Cameroon: Nkafu Policy Institute’s Experts Examine Women’s Access to Inheritance

By Boris Esono Nwenfor

Panelists during the 10th Nkafu Policy Institute session on Enhancing Women’s Access to Inheritance in Cameroon

The inability of women to freely access and control productive resources places them in a weaker position in terms of agricultural productivity and economic growth, food security, family income and equal participation in governance. It is within this framework that the Nkafu Policy Institute of the Denis and Lenora Foretia Foundation has organized a panel discussion on “Enhancing Women’s Access to Inheritance in Cameroon” under the Promoting Women’s Economic Rights in Cameroon (WERC PROJECT).

Barrister Dimu Davis, lawyer and legal consultant said: “The law has provided several means for women to get justice. Women need to be aware of these laws and to be bold enough to claim their rights. Traditional authorities should embrace what the law has put in place to facilitate women’s access to land and property.”

Discussions during the 10th-panel session centred on Discussing the concept of women’s inheritance rights and the reasons for the persistent gender inequalities in this area in Cameroon; Highlighting the effectiveness of measures put in place to promote women’s inheritance rights in Cameroon and Proposing some strong policy recommendations to address the barriers faced by women in accessing inheritance in Cameroon.

According to a report published by the UN Office for the Coordination of Humanitarian Affairs (OCHA) in 2019, only 3 per cent of women in Cameroon own a house without a land certificate and 1.6 per cent have a land certificate in their name. Although they have access to some plots of land, they cannot have control over them, as they do not benefit from the inheritance rights of their parents and husbands. Thus, when land is at stake, women have little opportunity to assert their rights.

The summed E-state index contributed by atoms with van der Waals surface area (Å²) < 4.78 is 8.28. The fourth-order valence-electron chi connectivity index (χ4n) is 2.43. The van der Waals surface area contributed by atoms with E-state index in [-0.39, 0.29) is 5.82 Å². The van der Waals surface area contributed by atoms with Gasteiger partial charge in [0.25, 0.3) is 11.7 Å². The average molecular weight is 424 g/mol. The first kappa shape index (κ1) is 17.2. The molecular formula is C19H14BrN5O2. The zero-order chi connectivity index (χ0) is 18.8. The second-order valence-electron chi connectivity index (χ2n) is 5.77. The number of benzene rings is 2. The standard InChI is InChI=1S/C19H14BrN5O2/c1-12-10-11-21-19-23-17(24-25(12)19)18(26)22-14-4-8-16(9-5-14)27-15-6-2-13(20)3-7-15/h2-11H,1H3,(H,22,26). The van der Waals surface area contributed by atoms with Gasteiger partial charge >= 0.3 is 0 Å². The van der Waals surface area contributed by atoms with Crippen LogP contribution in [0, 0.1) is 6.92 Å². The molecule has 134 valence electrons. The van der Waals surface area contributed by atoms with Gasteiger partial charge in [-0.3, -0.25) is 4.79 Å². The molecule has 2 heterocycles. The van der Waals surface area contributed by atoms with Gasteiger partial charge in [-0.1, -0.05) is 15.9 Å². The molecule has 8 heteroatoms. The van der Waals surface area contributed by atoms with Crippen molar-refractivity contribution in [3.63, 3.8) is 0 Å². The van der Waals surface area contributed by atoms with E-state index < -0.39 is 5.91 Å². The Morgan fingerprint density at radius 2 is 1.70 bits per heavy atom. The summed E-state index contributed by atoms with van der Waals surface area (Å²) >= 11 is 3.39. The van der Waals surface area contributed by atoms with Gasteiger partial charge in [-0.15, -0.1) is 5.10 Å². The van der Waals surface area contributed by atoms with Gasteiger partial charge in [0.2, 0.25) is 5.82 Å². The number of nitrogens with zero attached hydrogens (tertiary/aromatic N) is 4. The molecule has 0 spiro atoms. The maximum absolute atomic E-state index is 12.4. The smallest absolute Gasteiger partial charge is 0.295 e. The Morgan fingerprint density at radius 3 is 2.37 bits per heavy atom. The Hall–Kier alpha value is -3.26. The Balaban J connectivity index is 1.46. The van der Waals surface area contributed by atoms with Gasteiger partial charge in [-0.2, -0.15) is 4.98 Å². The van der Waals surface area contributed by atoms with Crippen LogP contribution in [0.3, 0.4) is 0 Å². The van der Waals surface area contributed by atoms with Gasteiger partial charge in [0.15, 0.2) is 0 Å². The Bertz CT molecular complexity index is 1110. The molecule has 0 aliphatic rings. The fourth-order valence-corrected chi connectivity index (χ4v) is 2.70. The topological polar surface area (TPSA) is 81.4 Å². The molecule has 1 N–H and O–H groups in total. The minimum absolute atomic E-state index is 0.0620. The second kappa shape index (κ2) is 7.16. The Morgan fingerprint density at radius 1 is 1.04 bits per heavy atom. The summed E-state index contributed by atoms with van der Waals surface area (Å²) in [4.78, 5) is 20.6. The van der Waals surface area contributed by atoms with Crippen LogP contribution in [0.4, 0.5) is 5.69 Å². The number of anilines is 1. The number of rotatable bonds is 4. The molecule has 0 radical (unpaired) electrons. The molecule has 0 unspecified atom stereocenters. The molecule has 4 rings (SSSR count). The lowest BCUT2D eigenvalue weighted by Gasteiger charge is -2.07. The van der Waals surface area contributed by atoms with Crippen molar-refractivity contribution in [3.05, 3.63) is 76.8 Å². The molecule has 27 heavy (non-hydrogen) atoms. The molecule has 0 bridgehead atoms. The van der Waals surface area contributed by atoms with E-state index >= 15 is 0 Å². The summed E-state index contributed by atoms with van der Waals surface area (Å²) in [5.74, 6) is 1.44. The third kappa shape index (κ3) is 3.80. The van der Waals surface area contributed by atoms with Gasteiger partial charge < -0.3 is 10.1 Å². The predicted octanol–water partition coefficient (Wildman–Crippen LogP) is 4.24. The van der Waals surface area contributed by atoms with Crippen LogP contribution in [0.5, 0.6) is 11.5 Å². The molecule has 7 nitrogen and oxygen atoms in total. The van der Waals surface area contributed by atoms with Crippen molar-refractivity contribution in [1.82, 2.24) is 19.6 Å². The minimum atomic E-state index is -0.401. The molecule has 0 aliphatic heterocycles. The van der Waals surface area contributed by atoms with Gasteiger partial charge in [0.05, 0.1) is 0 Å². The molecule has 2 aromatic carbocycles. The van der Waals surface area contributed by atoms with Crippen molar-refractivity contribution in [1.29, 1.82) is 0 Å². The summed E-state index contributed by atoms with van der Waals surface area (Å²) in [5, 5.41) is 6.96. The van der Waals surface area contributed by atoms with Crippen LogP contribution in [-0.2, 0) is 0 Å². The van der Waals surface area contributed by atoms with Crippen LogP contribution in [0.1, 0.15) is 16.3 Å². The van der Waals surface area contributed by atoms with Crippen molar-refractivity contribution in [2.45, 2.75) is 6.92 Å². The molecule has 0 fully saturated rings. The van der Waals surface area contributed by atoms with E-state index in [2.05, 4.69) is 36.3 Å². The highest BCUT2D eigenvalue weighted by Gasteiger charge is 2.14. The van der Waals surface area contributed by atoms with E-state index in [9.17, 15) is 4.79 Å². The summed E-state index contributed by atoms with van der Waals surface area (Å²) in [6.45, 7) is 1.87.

The Cameroonian legislation on inheritance is not discriminatory. The law has a level ground for every Cameroonian. Under both laws (Common and Civil), children are equally protected,” Barrister Chefu Sirri Joy, Lawyer, Human Rights activist said.

“In court, males or females as long as your family agrees to it and seen as someone capable of administering the estate, the court does not have a problem with females… A woman has the liberty to acquire a piece of land in her name, her husband’s name or both, in a case where they signed for joint.”

“Be it, man or woman, access to property or inheritance should be guaranteed. Stakeholders should engage in sensitizing women on their rights and how they should go about seeking justice in case they are deprived of what is rightfully theirs,” Aoussina Tizi Pierrette, National president of Action Network said.

In Cameroon, a framework was in place to protect women’s inheritance rights. This reference framework includes: the Constitution of Cameroon, the Civil Status Registration Ordinance, the Non-contentious Probate Rules of 1954, Section 46 (1) of the Administration of Estates Act 1925, and the French Civil Code of 1804 serve as the foundation for this framework (1). In some cases, customary systems have provided women with secure rights to use land and resources however, recently women have experienced greater difficulties protecting rights under these systems.

“The family should know that the girl child has a role to play in the society and they are equal to men. They are not a threat but are there to compliment and so it is their absolute right to inherit lands. To women, it is not our place to stay quiet but rather to search, be patient and be persistent because the law has abolished all that was in place to hinder you from inheriting,” Barrister Dimu Davis added

According to experts, the Cameroonian law does not discriminate and every one including the girl child has a right to inherit a property

“We shouldn’t just stay down when we feel we are being challenged and our rights being taken. We shouldn’t stay back and think all is lost because the law has provided every means for us to seek redress.”

Barrister Chefu on her part said: “Education is not just for someone who we think is in authority. Every one of us has the responsibility to school people on the fact that both men and women have equal rights. If we do not carry out this education at the very basic level, all the work we have done will go in vain. So let us all get to work and make our community better.”



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